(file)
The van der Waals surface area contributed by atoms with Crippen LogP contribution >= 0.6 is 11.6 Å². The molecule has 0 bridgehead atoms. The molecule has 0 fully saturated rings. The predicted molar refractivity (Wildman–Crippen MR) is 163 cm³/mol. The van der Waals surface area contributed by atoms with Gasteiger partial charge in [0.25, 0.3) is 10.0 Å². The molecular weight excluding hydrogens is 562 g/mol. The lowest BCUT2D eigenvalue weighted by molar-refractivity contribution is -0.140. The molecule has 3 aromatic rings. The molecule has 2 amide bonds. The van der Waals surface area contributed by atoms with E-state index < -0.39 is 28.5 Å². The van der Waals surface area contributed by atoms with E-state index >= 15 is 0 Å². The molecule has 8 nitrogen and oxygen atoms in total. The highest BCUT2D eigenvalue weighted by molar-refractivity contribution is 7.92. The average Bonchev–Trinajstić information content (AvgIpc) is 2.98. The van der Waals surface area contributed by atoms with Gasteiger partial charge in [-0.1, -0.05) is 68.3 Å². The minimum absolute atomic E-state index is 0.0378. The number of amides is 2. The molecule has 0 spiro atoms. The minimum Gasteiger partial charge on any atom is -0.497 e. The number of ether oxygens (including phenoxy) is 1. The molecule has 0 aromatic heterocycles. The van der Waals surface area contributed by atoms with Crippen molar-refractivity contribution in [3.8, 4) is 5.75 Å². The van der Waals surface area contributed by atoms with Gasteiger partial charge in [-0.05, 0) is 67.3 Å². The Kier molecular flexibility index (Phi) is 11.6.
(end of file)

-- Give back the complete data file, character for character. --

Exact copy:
The van der Waals surface area contributed by atoms with Crippen LogP contribution >= 0.6 is 11.6 Å². The molecule has 0 bridgehead atoms. The molecule has 0 fully saturated rings. The predicted molar refractivity (Wildman–Crippen MR) is 163 cm³/mol. The van der Waals surface area contributed by atoms with Gasteiger partial charge in [0.25, 0.3) is 10.0 Å². The molecular weight excluding hydrogens is 562 g/mol. The lowest BCUT2D eigenvalue weighted by molar-refractivity contribution is -0.140. The molecule has 3 aromatic rings. The molecule has 2 amide bonds. The van der Waals surface area contributed by atoms with E-state index < -0.39 is 28.5 Å². The van der Waals surface area contributed by atoms with E-state index >= 15 is 0 Å². The molecule has 8 nitrogen and oxygen atoms in total. The highest BCUT2D eigenvalue weighted by molar-refractivity contribution is 7.92. The average Bonchev–Trinajstić information content (AvgIpc) is 2.98. The van der Waals surface area contributed by atoms with Gasteiger partial charge in [-0.1, -0.05) is 68.3 Å². The minimum absolute atomic E-state index is 0.0378. The number of amides is 2. The molecule has 0 spiro atoms. The minimum Gasteiger partial charge on any atom is -0.497 e. The number of ether oxygens (including phenoxy) is 1. The molecule has 0 aromatic heterocycles. The van der Waals surface area contributed by atoms with Crippen molar-refractivity contribution in [3.8, 4) is 5.75 Å². The van der Waals surface area contributed by atoms with Gasteiger partial charge in [-0.05, 0) is 67.3 Å². The Kier molecular flexibility index (Phi) is 11.6.